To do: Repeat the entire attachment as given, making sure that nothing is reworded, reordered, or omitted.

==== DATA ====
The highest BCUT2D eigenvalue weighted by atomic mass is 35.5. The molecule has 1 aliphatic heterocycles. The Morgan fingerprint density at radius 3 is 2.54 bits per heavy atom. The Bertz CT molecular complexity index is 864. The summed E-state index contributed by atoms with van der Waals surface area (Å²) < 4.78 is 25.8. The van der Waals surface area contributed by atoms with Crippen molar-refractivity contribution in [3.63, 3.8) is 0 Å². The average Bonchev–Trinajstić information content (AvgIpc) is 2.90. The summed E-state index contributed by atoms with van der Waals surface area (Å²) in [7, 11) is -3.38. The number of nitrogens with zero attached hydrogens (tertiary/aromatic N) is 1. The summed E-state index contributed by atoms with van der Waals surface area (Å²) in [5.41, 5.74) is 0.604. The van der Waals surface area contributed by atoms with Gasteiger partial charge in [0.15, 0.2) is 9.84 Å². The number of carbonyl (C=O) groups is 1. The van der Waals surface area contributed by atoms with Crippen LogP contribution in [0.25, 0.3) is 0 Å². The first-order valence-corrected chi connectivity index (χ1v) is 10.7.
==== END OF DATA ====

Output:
The highest BCUT2D eigenvalue weighted by atomic mass is 35.5. The molecule has 1 aliphatic heterocycles. The Morgan fingerprint density at radius 3 is 2.54 bits per heavy atom. The Bertz CT molecular complexity index is 864. The summed E-state index contributed by atoms with van der Waals surface area (Å²) < 4.78 is 25.8. The van der Waals surface area contributed by atoms with Crippen molar-refractivity contribution in [3.63, 3.8) is 0 Å². The average Bonchev–Trinajstić information content (AvgIpc) is 2.90. The summed E-state index contributed by atoms with van der Waals surface area (Å²) in [7, 11) is -3.38. The number of nitrogens with zero attached hydrogens (tertiary/aromatic N) is 1. The summed E-state index contributed by atoms with van der Waals surface area (Å²) in [5.41, 5.74) is 0.604. The van der Waals surface area contributed by atoms with Gasteiger partial charge in [0.15, 0.2) is 9.84 Å². The number of carbonyl (C=O) groups is 1. The van der Waals surface area contributed by atoms with Crippen LogP contribution in [0.25, 0.3) is 0 Å². The first-order valence-corrected chi connectivity index (χ1v) is 10.7.